Nature's big bat night quiz

Bat Night quiz

International Bat Night takes place 24-25 August 2013 and is an annual event designed to champion the often misunderstood mammals. Test your knowledge of bats in the UK and further afield with our quiz.

pipistrelle and brown long-eared bat in flight (c) Bat Conservation Trust

1.) Question 1

All of the UK's bats are protected by law. How many different species does that include?

  1. 11
  2. 16
  3. 18

2.) Question 2

The common pipistrelle is the UK's smallest bat. Which is the smallest space it can fit into (wings folded)?

Common pipistrelle (c) Hugh Clark
  1. Cereal box
  2. Match box
  3. Toilet roll tube

3.) Question 3

They might be small but pipistrelles have big appetites. What is the maximum number of midges they can eat in a night's hunting?

  1. 300
  2. 30,000
  3. 3000

4.) Question 4

Why do bats often have their mouths open in photographs?

Noctule (c) Dietmar Nill /
  1. Because they are echo-locating
  2. Because they are hungry
  3. Because they are cooling off


Bats are not blind, they can see as well as humans. But to hunt in low light they rely on echolocation to build up a sonic map of their surroundings.

An illustration of an echo-locating bat (c) Hugh Clark

5.) Question 5

What do all UK bats feed on?

  1. Insects
  2. Blood
  3. Dung

6.) Question 6

Vampire bats * penguin chicks

  1. protect
  2. attack
  3. befriend

7.) Question 7

Which is the rarest bat species in the UK?

  1. Lesser horseshoe bat
  2. Grey long-eared bat
  3. Greater mouse-eared bat

In decline

Grey long-eared bats are another of the UK's rarest species and conservationists are concerned for their future. A four-year study by scientists from the University of Bristol and Bat Conservation Trust estimated that there were just 1,000 of the bats left - all confined to southern England.

Grey long-eared bat (c) Anton Alberdi / Bat Conservation Trust

8.) Question 8

What gives the horseshoe family of bats its name?

Horseshoe bats (c)
  1. They are considered lucky
  2. They have horseshoe shaped noses
  3. They fly near horses feet

9.) Question 9

X-ray video reveals bat's * trick

  1. flight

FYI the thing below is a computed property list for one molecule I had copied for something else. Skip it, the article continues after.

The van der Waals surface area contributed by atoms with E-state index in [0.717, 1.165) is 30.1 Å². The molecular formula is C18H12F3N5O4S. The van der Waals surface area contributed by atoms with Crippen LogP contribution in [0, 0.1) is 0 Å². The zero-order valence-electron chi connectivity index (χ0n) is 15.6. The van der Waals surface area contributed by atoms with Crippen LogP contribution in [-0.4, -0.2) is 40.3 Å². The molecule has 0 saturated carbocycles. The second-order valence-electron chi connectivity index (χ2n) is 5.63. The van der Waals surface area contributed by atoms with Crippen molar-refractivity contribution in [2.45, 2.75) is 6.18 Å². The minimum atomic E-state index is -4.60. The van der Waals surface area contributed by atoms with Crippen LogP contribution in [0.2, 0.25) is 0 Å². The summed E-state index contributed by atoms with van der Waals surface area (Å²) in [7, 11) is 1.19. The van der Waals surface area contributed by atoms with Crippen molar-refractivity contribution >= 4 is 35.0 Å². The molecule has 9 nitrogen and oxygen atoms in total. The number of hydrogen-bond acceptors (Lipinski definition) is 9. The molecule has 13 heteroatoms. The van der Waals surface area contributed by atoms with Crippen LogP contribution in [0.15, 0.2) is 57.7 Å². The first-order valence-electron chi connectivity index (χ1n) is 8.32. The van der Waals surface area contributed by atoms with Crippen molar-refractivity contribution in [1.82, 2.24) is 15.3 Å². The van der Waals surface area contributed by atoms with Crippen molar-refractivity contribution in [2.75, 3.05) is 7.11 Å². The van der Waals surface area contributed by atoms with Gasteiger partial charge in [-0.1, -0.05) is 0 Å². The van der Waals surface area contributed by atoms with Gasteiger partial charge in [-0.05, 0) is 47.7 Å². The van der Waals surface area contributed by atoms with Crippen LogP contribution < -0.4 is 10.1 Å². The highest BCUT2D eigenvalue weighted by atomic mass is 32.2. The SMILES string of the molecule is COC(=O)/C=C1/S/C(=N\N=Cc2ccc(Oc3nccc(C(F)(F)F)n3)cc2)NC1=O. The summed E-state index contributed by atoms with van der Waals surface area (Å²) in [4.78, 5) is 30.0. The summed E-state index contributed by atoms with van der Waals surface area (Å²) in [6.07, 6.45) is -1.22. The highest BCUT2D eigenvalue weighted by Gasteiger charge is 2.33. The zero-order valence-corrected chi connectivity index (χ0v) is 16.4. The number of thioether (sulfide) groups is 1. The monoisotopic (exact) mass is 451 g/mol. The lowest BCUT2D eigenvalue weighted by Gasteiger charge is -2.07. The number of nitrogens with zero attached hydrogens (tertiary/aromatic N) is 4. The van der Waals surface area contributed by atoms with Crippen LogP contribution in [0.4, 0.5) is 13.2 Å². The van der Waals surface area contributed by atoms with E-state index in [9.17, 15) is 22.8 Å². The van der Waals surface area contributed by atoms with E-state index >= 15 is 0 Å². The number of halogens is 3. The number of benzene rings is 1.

2. feeding
  3. dance

10.) Question 10

How many species of bat are there in the world?

Niumbaha bat (c) Bucknell University / Deeann Reeder
  1. Less than 110
  2. More than 1,100
  3. Precisely 769


  1. We have 18 native species of bats, 17 of which are known to breed here.
  2. Weighing less than a 1 coin, tiny pipistrelles can fit into a match box.
  3. They appear to jerk as they quickly fly around to catch up to 3,000 small insects a night which they eat on the wing.
  4. Bats find out where they are by emitting sounds and listening for echos, meaning they often have their mouths open.
  5. All UK bats are insectivores, vampire bats that lap at blood are only found in South America. The diet of bats elsewhere in the world includes fish, frogs, fruit and nectar.
  6. Filmmakers recorded vampire bats preying on Humboldt penguins in Peru for the first time for the BBC One series Penguins: Spy in the huddle.
  7. Only one greater mouse-eared bat is believed to live in the UK. They were declared extinct in 1990 but a single male was found in Sussex in 2002 and has been recorded there every year since.
  8. The bats have a leaf-like horseshoe-shaped protrusions on their noses that are thought to help focus echolocation calls.
  9. US researchers used X-rays to produce remarkable videos of bats in flight that reveal the movement of their skeletons.
  10. There are over 1,100 bat species known to science. The black and white Niumbaha group in South Sudan is the latest to be discovered.

Your Score

0 - 3 : Bad bat

4 - 7 : Fly by night

8 - 10 : Dark knight!

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